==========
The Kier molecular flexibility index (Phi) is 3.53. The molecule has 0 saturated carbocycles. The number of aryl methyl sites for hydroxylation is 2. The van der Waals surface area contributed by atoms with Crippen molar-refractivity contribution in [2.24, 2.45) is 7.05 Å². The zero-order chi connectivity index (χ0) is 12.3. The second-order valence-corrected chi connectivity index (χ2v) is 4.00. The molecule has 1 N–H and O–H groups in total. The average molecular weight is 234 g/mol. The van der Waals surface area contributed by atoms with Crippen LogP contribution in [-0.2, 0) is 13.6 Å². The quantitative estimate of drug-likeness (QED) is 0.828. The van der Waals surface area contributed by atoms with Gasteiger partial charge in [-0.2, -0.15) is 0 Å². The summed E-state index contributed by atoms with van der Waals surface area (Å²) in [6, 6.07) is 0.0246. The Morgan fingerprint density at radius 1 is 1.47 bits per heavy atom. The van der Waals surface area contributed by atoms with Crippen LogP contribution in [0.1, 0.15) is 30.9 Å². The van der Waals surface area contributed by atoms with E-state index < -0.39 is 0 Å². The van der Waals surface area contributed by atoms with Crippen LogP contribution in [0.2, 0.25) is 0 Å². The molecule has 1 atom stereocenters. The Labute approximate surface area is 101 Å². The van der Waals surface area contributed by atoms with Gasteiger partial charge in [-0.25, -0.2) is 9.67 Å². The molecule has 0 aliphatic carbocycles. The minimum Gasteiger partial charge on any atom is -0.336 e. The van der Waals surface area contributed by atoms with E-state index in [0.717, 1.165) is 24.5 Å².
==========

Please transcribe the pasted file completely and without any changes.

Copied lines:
The Kier molecular flexibility index (Phi) is 3.53. The molecule has 0 saturated carbocycles. The number of aryl methyl sites for hydroxylation is 2. The van der Waals surface area contributed by atoms with Crippen molar-refractivity contribution in [2.24, 2.45) is 7.05 Å². The zero-order chi connectivity index (χ0) is 12.3. The second-order valence-corrected chi connectivity index (χ2v) is 4.00. The molecule has 1 N–H and O–H groups in total. The average molecular weight is 234 g/mol. The van der Waals surface area contributed by atoms with Crippen LogP contribution in [-0.2, 0) is 13.6 Å². The quantitative estimate of drug-likeness (QED) is 0.828. The van der Waals surface area contributed by atoms with Gasteiger partial charge in [-0.2, -0.15) is 0 Å². The summed E-state index contributed by atoms with van der Waals surface area (Å²) in [6, 6.07) is 0.0246. The Morgan fingerprint density at radius 1 is 1.47 bits per heavy atom. The van der Waals surface area contributed by atoms with Crippen LogP contribution in [0.1, 0.15) is 30.9 Å². The van der Waals surface area contributed by atoms with E-state index < -0.39 is 0 Å². The van der Waals surface area contributed by atoms with Crippen LogP contribution in [0.2, 0.25) is 0 Å². The molecule has 1 atom stereocenters. The Labute approximate surface area is 101 Å². The van der Waals surface area contributed by atoms with Gasteiger partial charge in [-0.25, -0.2) is 9.67 Å². The molecule has 0 aliphatic carbocycles. The minimum Gasteiger partial charge on any atom is -0.336 e. The van der Waals surface area contributed by atoms with E-state index in [0.717, 1.165) is 24.5 Å².